ALTER SYSTEM SET ddl_lock_timeout=20;
alter table mytable modify mycolumn varchar2(5);

Finally it may be best to wait until there are few users in the system to do this kind of maintenance.

2
  • 1
    And how do you find out the session to kill for alter system kill session '.... if you don't have access to the management views?
    – vapcguy
    May 23, 2017 at 19:30
  • That I don't know. Jun 1, 2017 at 1:05
8

select
   c.owner,
   c.object_name,
   c.object_type,
   b.sid,
   b.serial#,
   b.status,
   b.osuser,
   b.machine
from
   v$locked_object a,
   v$session b,
   dba_objects c
where
   b.sid = a.session_id
and
   a.object_id = c.object_id;
   
   ALTER SYSTEM KILL SESSION 'sid,serial#';

6

As mentioned in other answers, this error is caused by concurrent DML operations running in other sessions. This causes Oracle to fail to lock the table for DDL with the default NOWAIT option.

For those without admin permissions in the database or who cannot kill/interrupt the other sessions, you can also precede your DDL operation with:

alter session set DDL_LOCK_TIMEOUT = 30;
--Run your DDL command, e.g.: alter table, etc.

I was receiving this error repeatedly in a database with background jobs doing large insert/update operations, and altering this parameter in the session allowed the DDL to continue after a few seconds of waiting for the lock.

For further information, see the comment from rshdev on this answer, this entry on oracle-base or the official docs on DDL_LOCK_TIMEOUT.

1
  • 1
    Thanks, was facing the same issue, used your tip
    – Pavn
    Sep 14, 2021 at 20:33
5

Just check for process holding the session and Kill it. Its back to normal.

Below SQL will find your process

SELECT s.inst_id,
   s.sid,
   s.serial#,
   p.spid,
   s.username,
   s.program FROM   gv$session s
   JOIN gv$process p ON p.addr = s.paddr AND p.inst_id = s.inst_id;

Then kill it

ALTER SYSTEM KILL SESSION 'sid,serial#'

OR

some example I found online seems to need the instance id as well alter system kill session '130,620,@1';

5

I had this error happen when I had 2 scripts I was running. I had:

  • A SQL*Plus session connected directly using a schema user account (account #1)
  • Another SQL*Plus session connected using a different schema user account (account #2), but connecting across a database link as the first account

I ran a table drop, then table creation as account #1. I ran a table update on account #2's session. Did not commit changes. Re-ran table drop/creation script as account #1. Got error on the drop table x command.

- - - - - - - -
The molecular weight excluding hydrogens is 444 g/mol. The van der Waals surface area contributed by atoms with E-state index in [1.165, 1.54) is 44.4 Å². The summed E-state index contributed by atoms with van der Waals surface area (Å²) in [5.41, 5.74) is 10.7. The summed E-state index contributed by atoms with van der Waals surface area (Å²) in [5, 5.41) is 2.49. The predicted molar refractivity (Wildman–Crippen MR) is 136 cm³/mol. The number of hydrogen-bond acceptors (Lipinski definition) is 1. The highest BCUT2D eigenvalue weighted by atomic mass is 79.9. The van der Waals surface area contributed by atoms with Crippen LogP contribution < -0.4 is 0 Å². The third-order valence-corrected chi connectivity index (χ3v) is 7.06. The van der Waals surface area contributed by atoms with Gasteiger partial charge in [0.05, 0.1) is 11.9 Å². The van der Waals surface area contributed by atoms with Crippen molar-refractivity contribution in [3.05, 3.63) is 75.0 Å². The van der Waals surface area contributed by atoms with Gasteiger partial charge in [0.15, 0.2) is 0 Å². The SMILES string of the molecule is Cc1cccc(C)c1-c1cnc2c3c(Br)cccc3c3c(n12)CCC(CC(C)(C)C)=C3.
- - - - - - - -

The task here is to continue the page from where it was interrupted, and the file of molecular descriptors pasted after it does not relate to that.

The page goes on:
I solved it by running COMMIT; in the SQL*Plus session of account #2.

2
  • If you don't have permissions to drop a table then what you will do? Bad answer May 26, 2017 at 16:31
  • 2
    Shakeer, that was just an example of what I was doing when it happened to me - not the solution to the problem - that was in my very last line - running a COMMIT;. If you can't even drop a table, you don't have the permissions to alter anything that would get you into this issue in the first place.
    – vapcguy
    May 26, 2017 at 19:34
4

Your problem looks like you are mixing DML & DDL operations. See this URL which explains this issue:

http://www.orafaq.com/forum/t/54714/2/

3

I managed to hit this error when simply creating a table! There was obviously no contention problem on a table that didn't yet exist. The CREATE TABLE statement contained a CONSTRAINT fk_name FOREIGN KEY clause referencing a well-populated table. I had to:

  • Remove the FOREIGN KEY clause from the CREATE TABLE statement
  • Create an INDEX on the FK column
  • Create the FK
2
  • I just had the same problem. I was able to create the table after I removed the fk definition from the ddl statement, but I'm unable to add it even after I created the index on the column.
    – vadipp
    Aug 20, 2018 at 19:26
  • I was able to solve it. First, I added a novalidate clause to the alter table add constraint. This somehow lets it run, but it locks. Then I looked at the session locks to find out on which session it locks. And then I killed that session.
    – vadipp
    Aug 20, 2018 at 19:33
-4

I also face the similar Issue. Nothing programmer has to do to resolve this error. I informed to my oracle DBA team. They kill the session and worked like a charm.

3
  • 3
    Somebody still has to do something. What if the DBA team doesn't know what to do, and how to kill a session? Bad answer.
    – vapcguy
    May 23, 2017 at 19:33
  • 1
    If DBA doesn't know how to kill session then he unfit to work May 26, 2017 at 16:30
  • 1
    Everyone needs a refresher on syntax from time to time to avoid getting it wrong.
    – vapcguy
    May 26, 2017 at 19:24
-8

Solution given by Shashi's link is the best... no needs to contact dba or someone else

make a backup

create table xxxx_backup as select * from xxxx;

delete all rows

delete from xxxx;
commit;

insert your backup.

insert into xxxx (select * from xxxx_backup);
commit;
2
  • 14
    delete/truncate are not interchangeable. performing large numbers of deletes have massive performance implications. This is really bad.
    – Bob
    Apr 29, 2013 at 21:16
  • I thought this is a common pattern.
    – Shawn Xue
    Feb 10, 2016 at 18:32

Not the answer you're looking for? Browse other questions tagged or ask your own question.